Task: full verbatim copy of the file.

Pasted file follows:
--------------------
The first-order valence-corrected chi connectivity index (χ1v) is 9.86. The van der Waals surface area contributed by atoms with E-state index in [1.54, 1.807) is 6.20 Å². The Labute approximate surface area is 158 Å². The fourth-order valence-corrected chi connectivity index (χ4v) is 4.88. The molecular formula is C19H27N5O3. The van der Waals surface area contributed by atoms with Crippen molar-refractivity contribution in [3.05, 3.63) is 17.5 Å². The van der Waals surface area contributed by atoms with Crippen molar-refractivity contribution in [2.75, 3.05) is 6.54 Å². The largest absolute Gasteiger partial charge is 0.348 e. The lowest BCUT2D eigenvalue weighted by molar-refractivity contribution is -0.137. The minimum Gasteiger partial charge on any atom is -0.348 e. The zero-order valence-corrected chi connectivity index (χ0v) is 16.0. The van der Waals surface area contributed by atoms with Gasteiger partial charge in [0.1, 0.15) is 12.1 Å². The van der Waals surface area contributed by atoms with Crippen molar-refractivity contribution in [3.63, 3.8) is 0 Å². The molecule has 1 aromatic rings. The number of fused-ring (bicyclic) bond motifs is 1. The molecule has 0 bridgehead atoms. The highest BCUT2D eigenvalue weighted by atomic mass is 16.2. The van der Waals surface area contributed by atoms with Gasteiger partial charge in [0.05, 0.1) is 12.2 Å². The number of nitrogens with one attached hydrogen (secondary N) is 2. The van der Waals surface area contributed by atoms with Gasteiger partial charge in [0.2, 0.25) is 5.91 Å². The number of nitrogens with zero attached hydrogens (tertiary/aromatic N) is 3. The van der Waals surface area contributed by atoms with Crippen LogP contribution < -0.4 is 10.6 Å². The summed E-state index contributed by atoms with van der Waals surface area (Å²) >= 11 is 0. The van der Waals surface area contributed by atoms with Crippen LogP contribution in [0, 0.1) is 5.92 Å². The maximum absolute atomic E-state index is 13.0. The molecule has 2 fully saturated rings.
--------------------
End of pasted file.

The first-order valence-corrected chi connectivity index (χ1v) is 9.86. The van der Waals surface area contributed by atoms with E-state index in [1.54, 1.807) is 6.20 Å². The Labute approximate surface area is 158 Å². The fourth-order valence-corrected chi connectivity index (χ4v) is 4.88. The molecular formula is C19H27N5O3. The van der Waals surface area contributed by atoms with Crippen molar-refractivity contribution in [3.05, 3.63) is 17.5 Å². The van der Waals surface area contributed by atoms with Crippen molar-refractivity contribution in [2.75, 3.05) is 6.54 Å². The largest absolute Gasteiger partial charge is 0.348 e. The lowest BCUT2D eigenvalue weighted by molar-refractivity contribution is -0.137. The minimum Gasteiger partial charge on any atom is -0.348 e. The zero-order valence-corrected chi connectivity index (χ0v) is 16.0. The van der Waals surface area contributed by atoms with Gasteiger partial charge in [0.1, 0.15) is 12.1 Å². The van der Waals surface area contributed by atoms with Crippen molar-refractivity contribution in [3.63, 3.8) is 0 Å². The molecule has 1 aromatic rings. The number of fused-ring (bicyclic) bond motifs is 1. The molecule has 0 bridgehead atoms. The highest BCUT2D eigenvalue weighted by atomic mass is 16.2. The van der Waals surface area contributed by atoms with Gasteiger partial charge in [0.05, 0.1) is 12.2 Å². The number of nitrogens with one attached hydrogen (secondary N) is 2. The van der Waals surface area contributed by atoms with Gasteiger partial charge in [0.2, 0.25) is 5.91 Å². The number of nitrogens with zero attached hydrogens (tertiary/aromatic N) is 3. The van der Waals surface area contributed by atoms with Crippen LogP contribution < -0.4 is 10.6 Å². The summed E-state index contributed by atoms with van der Waals surface area (Å²) >= 11 is 0. The van der Waals surface area contributed by atoms with Crippen LogP contribution in [0, 0.1) is 5.92 Å². The maximum absolute atomic E-state index is 13.0. The molecule has 2 fully saturated rings.